HABC Website |  Accomplishments and Future Goals


The purpose of this club is to understand the nature upper atmospheric flight and near-space environment by means of affordable and readily available transportation. This can be easily be achieved by using high altitude balloons. These balloons are designed to carry up to five pounds of payload, as stated by the FAA, up to one-hundred thousand feet or higher. The projects taken on cover a wide range of studies: aerodynamics, atmospheric science, radio and telemetry, Earth and space science, chemistry, and even biology. The structure of balloon flights is straightforward: launch, flight, and recovery. The balloon’s primary lift fuel is helium, though hydrogen is considered to be a near future alternative as helium becomes scarcer and expensive to use. As easy as balloon flight may sound, careful planning is the key to a perfect launch. This includes plotting trajectories five to seven days in advance, monitoring local and upper atmospheric weather, and physically being able to recover the payload in any terrain. Additionally, considerations that factor into a balloon launch such as how much helium is needed or how the payload’s weight should be distributed along the rig are always taken into account to ensure quality in balloon flight performance.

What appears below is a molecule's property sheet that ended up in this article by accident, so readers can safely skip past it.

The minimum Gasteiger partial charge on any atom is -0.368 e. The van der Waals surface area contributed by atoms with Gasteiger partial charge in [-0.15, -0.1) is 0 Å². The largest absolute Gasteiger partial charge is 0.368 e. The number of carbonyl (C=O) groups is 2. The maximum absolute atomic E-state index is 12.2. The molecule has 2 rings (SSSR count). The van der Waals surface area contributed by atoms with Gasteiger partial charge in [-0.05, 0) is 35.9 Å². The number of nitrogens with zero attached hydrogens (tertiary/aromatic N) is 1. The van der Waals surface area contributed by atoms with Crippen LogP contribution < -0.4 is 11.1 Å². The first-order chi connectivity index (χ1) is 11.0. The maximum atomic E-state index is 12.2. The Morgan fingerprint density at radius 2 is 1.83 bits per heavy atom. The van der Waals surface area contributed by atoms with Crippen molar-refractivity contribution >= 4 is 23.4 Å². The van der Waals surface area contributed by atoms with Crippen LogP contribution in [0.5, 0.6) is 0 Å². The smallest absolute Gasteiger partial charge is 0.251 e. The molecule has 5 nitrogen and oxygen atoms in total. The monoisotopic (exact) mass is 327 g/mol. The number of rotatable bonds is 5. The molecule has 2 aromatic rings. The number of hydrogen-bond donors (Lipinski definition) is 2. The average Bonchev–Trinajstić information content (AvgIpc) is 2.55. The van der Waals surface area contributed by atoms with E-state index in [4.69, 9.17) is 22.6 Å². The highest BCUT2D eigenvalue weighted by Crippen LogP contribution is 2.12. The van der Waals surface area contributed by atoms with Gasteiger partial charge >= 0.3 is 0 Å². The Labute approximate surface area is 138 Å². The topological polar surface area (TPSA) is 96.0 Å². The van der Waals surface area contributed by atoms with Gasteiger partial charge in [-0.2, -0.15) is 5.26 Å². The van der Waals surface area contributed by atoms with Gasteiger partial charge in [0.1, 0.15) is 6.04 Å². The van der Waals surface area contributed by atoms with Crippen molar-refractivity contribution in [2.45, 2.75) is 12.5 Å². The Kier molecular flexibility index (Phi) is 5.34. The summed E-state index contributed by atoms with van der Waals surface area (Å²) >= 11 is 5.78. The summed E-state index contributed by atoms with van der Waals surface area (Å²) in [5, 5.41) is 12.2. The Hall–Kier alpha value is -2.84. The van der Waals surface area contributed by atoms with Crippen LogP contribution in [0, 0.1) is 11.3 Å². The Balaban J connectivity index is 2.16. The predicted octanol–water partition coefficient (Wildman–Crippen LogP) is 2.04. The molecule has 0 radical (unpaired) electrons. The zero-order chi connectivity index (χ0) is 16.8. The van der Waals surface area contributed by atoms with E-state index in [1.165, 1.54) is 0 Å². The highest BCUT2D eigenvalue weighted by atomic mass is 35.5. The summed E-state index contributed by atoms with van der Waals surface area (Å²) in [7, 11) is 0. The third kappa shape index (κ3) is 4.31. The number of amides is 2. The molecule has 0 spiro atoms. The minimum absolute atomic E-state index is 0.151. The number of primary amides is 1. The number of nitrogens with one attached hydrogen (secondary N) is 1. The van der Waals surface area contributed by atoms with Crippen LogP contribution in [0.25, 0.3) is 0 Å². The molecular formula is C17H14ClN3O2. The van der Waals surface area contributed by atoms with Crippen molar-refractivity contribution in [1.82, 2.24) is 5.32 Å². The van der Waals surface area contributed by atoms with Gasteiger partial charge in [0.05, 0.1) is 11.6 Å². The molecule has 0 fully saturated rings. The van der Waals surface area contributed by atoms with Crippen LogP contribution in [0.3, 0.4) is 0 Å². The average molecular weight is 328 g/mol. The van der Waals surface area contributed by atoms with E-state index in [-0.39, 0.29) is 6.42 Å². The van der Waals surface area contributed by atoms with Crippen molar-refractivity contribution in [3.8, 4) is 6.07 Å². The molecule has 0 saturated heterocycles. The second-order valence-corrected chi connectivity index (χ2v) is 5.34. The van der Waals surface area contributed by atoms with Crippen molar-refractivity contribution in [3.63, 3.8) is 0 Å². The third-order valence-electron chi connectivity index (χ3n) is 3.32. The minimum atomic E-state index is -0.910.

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This club was established as a result of many successful balloon launches made in previous years at Texas A&M University. Balloon launches took into effect in the Department of Aerospace Engineering after a call for a group of students was made to participate in an expedition in Alaska to study the Aurora Borealis. This project was addressed in a speaker presentation by Dr. Ben Longmier of Project Aether and University of Houston in a weekly AIAA meeting. This study involved attempting to launch high altitude balloon with student made science experiments into the north lights. From there on launches back at Texas A&M University and local destinations has become almost a biweekly to weekly basis event with the help and support of our advisor, Dr. Sharath Girimaji of Texas A&M’s Aerospace Engineering Department, who provides guidance and necessary support to continue the team’s projects and endeavors.


Balloon flights consist of well thought out procedures that are taken on together as a team. For a typical balloon flight, the payload must meet FAA standards of a maximum of five pounds and must be radar reflective. The payload, according to its design and purpose, must be able to handle the surrounding environment throughout the whole flight. All payloads are fitted with tracking devices to monitor and ensure proper recovery once in its descent stage. Balloons are hand-filled with helium and hand- released once after inflation. For every flight, there is at least one team that launches the balloon and another team that recovers it. Parachutes are used for the controlled descent back to the surface.

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